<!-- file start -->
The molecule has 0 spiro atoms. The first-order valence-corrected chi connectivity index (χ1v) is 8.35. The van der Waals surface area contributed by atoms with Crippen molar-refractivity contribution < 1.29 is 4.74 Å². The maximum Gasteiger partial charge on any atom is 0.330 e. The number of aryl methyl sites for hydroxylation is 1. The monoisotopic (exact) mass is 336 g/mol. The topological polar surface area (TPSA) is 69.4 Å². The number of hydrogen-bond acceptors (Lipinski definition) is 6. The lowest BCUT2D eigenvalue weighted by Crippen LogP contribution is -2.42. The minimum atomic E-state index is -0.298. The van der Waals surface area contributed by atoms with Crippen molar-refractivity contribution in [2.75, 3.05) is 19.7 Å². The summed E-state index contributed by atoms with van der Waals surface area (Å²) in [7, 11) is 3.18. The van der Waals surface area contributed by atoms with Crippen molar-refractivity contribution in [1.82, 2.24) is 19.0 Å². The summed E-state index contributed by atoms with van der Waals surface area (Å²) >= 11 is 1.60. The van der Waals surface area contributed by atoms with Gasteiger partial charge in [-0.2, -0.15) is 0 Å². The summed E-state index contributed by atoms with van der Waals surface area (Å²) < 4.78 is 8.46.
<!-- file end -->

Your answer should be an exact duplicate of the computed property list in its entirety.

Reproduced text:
The molecule has 0 spiro atoms. The first-order valence-corrected chi connectivity index (χ1v) is 8.35. The van der Waals surface area contributed by atoms with Crippen molar-refractivity contribution < 1.29 is 4.74 Å². The maximum Gasteiger partial charge on any atom is 0.330 e. The number of aryl methyl sites for hydroxylation is 1. The monoisotopic (exact) mass is 336 g/mol. The topological polar surface area (TPSA) is 69.4 Å². The number of hydrogen-bond acceptors (Lipinski definition) is 6. The lowest BCUT2D eigenvalue weighted by Crippen LogP contribution is -2.42. The minimum atomic E-state index is -0.298. The van der Waals surface area contributed by atoms with Crippen molar-refractivity contribution in [2.75, 3.05) is 19.7 Å². The summed E-state index contributed by atoms with van der Waals surface area (Å²) in [7, 11) is 3.18. The van der Waals surface area contributed by atoms with Crippen molar-refractivity contribution in [1.82, 2.24) is 19.0 Å². The summed E-state index contributed by atoms with van der Waals surface area (Å²) >= 11 is 1.60. The van der Waals surface area contributed by atoms with Gasteiger partial charge in [-0.2, -0.15) is 0 Å². The summed E-state index contributed by atoms with van der Waals surface area (Å²) < 4.78 is 8.46.